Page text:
Stevens took the lead in resisting all of this, fighting against the return of normalcy, the much-desired reversion to what South-friendly Democrats called “the Union as it was.” When Southerners (and their Northern allies) insisted, as a certain breed of American politician never seems to tire of doing, that the time had come for unity, for setting aside old partisan hatreds, Stevens shot them down: “Let not these friends of secession sing to me their siren song of peace and good will until they can stop my ears to the screams and groans of the dying victims at Memphis.”

Ultimately, however, these horrific murders and Johnson’s blatant racism strengthened Stevens’s hand, for they showed that nothing less than full and thorough revolution in the South would prevent that status quo antebellum from taking hold again. By 1867, when some Republicans had already started to lose interest in the whole project, Stevens told them pointedly that “radicalism is the only thing now that will save and rescue us.” Levine charts the pivotal role Stevens played in helping to draft and pass the 14th Amendment, the Civil Rights Act of 1866, the Military Reconstruction Act of 1867, and other important measures of early Reconstruction. The novelty and import of these measures can hardly be overstated. As Eric Foner showed in his recent book The Second Founding, they were the first to give the federal government new powers—to protect the rights and liberties of its citizens—rather than take them away.

Yet even such sweeping constitutional changes, Stevens saw, would not be enough to guarantee the fruits of the Union’s victory. He wanted to redistribute the land of the region’s wealthy slave-owning planters to those they had once claimed as property. This, he held, would establish a far more egalitarian society in the South and put the freed people in a position of economic as well as legal independence—a precondition, to his mind, for meaningful citizenship. Taking roughly four hundred million acres from the wealthiest white Southerners (those with properties larger than one or two hundred acres), he would give forty acres to each adult Black man, then sell off the rest to raise money for Union soldiers’ pensions and other uses.

But Stevens’s campaign for land reform found few allies among Republicans who feared invading the precious private-property rights they and their deep-pocketed backers held so dear. Abolishing slavery had been one thing, but seizing land? Republicans were already turning against their own democratizing initiatives—shrinking, as the original founders had, from the radical implications of their own revolution. The Times feared that should Congress “take cognizance of the claims of labor against capital” in the South, eventually its interest in the matter “will find its way into the cities of the North.” A Boston newspaper noted that taking aim at the aristocracy of the South would encourage those “socialists” elsewhere “who hold that any aristocracy” should be extinguished.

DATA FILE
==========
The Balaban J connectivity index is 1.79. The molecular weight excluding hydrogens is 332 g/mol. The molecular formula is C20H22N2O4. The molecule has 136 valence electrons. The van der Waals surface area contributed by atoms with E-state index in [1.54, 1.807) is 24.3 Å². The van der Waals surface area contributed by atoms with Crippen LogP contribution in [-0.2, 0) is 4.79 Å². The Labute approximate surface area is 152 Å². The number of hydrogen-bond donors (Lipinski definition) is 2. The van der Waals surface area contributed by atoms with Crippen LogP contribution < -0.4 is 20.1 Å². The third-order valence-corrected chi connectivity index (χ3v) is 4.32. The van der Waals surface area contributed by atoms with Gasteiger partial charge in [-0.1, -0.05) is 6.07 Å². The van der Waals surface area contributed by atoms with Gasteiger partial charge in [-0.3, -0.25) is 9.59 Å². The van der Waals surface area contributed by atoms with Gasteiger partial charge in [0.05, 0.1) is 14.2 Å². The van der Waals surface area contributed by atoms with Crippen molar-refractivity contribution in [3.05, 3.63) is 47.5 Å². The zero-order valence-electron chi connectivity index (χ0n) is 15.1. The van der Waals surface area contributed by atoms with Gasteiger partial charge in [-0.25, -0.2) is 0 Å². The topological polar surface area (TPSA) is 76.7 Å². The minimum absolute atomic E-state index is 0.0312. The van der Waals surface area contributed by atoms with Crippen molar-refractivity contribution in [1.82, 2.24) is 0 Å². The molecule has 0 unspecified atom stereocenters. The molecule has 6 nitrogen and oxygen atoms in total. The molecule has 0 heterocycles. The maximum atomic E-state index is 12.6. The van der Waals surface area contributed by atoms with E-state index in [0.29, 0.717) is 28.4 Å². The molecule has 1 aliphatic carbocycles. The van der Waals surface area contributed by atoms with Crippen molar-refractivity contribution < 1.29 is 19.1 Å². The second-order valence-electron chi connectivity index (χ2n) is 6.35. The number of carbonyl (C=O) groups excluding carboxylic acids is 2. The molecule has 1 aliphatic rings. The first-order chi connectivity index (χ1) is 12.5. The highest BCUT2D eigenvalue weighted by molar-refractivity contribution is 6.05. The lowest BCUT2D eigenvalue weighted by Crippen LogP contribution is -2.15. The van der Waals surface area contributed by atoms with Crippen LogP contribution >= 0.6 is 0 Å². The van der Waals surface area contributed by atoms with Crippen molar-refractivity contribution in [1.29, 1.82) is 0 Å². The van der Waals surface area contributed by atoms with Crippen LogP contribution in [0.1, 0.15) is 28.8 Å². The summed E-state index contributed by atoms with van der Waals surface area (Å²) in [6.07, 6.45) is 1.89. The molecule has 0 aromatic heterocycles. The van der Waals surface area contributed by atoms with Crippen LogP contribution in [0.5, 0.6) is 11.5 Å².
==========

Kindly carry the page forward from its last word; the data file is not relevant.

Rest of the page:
Stevens was unmoved, declaring with his customary vinegar that his proposals could be “condemned only by . . . that unmanly kind of men whose intellectual and moral vigor has melted into a fluid weakness which they mistake for mercy.” But with the Northern public starting to tire of the whole Southern question—Ulysses S. Grant ran for president in 1868 on the Bidenesque slogan, “Let us have peace”—Stevens’s power in Congress was starting to falter just as his health began rapidly to decline. His final speeches were difficult to make out. He had to be carried into the Capitol in a chair, wrapped in warm blankets. “Stevens seemed to be surviving only by the sheer force of will,” Levine writes. That steely will finally gave out on August 11, 1868. He was seventy-six years old.

Had he lived, Stevens alone couldn’t have prevented the eventual Northern surrender, the de facto abrogation of the most significant progress this country has ever made toward establishing a truly egalitarian, multiracial democracy. But his passing surely smoothed the way. Soon after he died, James G. Blaine, a moderate from Maine, was walking with a friend beneath the rotunda. “The death of Stevens,” Blaine admitted, “is an emancipation for the Republican Party.”


Such is often the fate of any true radical in American politics, any reformer-from-within. The New York Times criticized Stevens in its obituary as having “so fostered hatred of the nation’s enemies, that he refused, even in their helplessness, to extend the fraternal hand.” The great crime of Stevens, a “seer of democracy,” as W.E.B. Du Bois called him, was that he preferred to shape rather than grovel to public opinion. Often condemned in his time and since as a demagogue, Stevens in fact was anything but. He “did not flatter the people,” a fellow congressman noted; “he never was a beggar for their votes.” Had his career ended early, as on one or two occasions it nearly threatened to, it seems likely Stevens’s only concern would have been his diminished ability to do good for his country and his fellow man.

In the headline of its review of Levine’s book (written by the historian Fergus Bordewich), the Wall Street Journal welcomed Thaddeus Stevens “Back in the American Pantheon.” But if reviving Stevens’s reputation means neglecting the contemporary implications of his radicalism, perhaps it would be better not to bother. Defeating and prosecuting white-supremacist rebels would not be enough, Stevens contended; it was also necessary to extirpate the deeper roots of the treason—especially, to his mind, racial despotism. “While you are quelling this insurrection at such fearful cost,” Stevens advised, “remove the cause, that future generations may live in peace.” After the January 6 insurrection, the Rupert Murdoch-owned Journal, to its credit, called for Trump’s resignation. But removing the cause of this latest insurrection would necessarily mean, among many other things, dismantling Murdoch’s Fox News, whose anchors in the weeks preceding the attack fed the Trumpist hordes a steady diet of outright lies and disinformation and encouraged violence—and, in the four months since, have all but actively defended the attack. Restoring radicals to the American pantheon cannot be an excuse to ignore the indictment their words and deeds unmistakably offer of our own heinous complacencies, moral failures, and wildly corrupt institutions.

Richard Kreitner is a contributing writer at The Nation and author of Break It Up: Secession, Division, and the Secret History of America's Imperfect Union.